Thursday, January 20, 2005

European Constitution

Being pro-European and pro-constitution, I felt slightly chastened when I read this on the Europhobia site because, as nosemonkey points out, the pro-constitution has its work cut out against the anti camp, which - up 'till now at least - has been more vocal, better organised and has the backing of the Murdoch press, whose willingness to concoct "Euro-myths" knows no bounds.

However, I have - as a somewhat skeptical pro-European (hope you don't think that's a contradiction in terms) - been dismayed by the statements coming from those politicians and journalists who are strongly pro-European. People like Polly Toynbee for example, often talk as if it's only xenophobic little Englanders who have any misgivings over the European project (although many "Euro-skeptics" are this, of course). I'm afraid to say I think people like her - along with Roy Hattersley and almost all of the Liberal Democrats (not to mention Ted Heath) etc. are part of the problem, because they have been rather loftily morally superior and haven't, as a consequence, felt the need to push a populist pro-European campaign. The idea, for example, that everyone who has doubts about a single currency is suffering from nationalist chauvinism is really so absurd that I'm not going to dignify it with a rational response (or maybe I'm just too lazy to type in the arguments, you decide).

Anyway, I wish more anti and pro-Europeans could have heard what the representatives of the ten new member states had to say at a conference organised by Prof George Blazyca of the University of Paisley at the time of the accession. There was none of this "you have to accept everything or nothing of the EU" nonsense: a number, for instance, felt that no further integration was either feasible or desirable until the present EU institutions had time to "bed-down". The representative of the Czech Republic illustrated this by pointing out that after the Velvet Revolution, while Czechoslovakia was well-served in the secret police station department, it had no tax office at all.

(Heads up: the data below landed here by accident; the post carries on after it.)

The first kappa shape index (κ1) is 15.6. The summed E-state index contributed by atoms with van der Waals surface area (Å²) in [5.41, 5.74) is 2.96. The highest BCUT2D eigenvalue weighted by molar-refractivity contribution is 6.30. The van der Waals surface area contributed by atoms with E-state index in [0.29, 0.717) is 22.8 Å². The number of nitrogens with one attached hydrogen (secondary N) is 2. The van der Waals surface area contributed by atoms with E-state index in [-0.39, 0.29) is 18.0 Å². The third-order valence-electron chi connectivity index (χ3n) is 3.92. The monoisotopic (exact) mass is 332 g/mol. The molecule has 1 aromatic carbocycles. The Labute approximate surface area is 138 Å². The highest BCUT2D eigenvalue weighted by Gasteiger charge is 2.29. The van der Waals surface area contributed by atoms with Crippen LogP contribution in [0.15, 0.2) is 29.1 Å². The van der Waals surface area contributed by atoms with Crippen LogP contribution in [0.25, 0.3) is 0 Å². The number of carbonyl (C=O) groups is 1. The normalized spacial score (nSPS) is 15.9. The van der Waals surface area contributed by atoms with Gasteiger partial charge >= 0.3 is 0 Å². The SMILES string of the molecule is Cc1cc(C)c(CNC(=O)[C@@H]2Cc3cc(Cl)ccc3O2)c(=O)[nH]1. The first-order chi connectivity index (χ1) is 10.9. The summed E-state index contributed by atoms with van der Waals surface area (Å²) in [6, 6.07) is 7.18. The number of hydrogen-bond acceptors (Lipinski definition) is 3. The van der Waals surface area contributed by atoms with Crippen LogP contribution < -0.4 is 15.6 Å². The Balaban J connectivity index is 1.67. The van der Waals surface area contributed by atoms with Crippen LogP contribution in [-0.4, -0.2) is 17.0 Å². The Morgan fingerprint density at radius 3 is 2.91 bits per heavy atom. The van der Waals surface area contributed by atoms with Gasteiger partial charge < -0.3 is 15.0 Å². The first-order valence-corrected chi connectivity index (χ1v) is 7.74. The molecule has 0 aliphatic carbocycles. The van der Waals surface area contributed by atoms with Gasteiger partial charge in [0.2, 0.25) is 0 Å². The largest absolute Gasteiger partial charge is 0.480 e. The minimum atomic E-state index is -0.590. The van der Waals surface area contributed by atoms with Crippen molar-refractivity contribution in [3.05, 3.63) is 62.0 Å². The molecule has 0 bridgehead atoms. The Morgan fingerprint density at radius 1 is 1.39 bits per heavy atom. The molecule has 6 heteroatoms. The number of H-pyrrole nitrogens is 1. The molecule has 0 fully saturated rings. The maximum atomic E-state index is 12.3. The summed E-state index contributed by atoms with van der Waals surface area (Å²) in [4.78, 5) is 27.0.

The idea that this made them anti-European is patently ridiculous. The eastern European delegates in particular were strongly pro-EU and with an agenda that makes concerns over straight bananas - or, I could say, those who back the EU to show how cosmopolitan they are - look even more pathetic than usual. Having emerged from the bankruptcy of Soviet rule, all of them were in no doubt what the EU represented: the re-unification of Europe, an opportunity to cement their fledgling democratic institutions and to contain Germany, whilst keeping Russia firmly at bay. The Polish, Latvian, Lithuanian and Estonian delegates expressed this most strongly, for fairly obvious historical reasons.

It's in this context that the Atlanticism of these countries should be understood. If you're Polish, for example, are you likely to say to yourself, "if the Russians ever give us trouble, we have the Germans to help us and if they can't be trusted, you can always rely on the French to come out shooting"?

Er, no...

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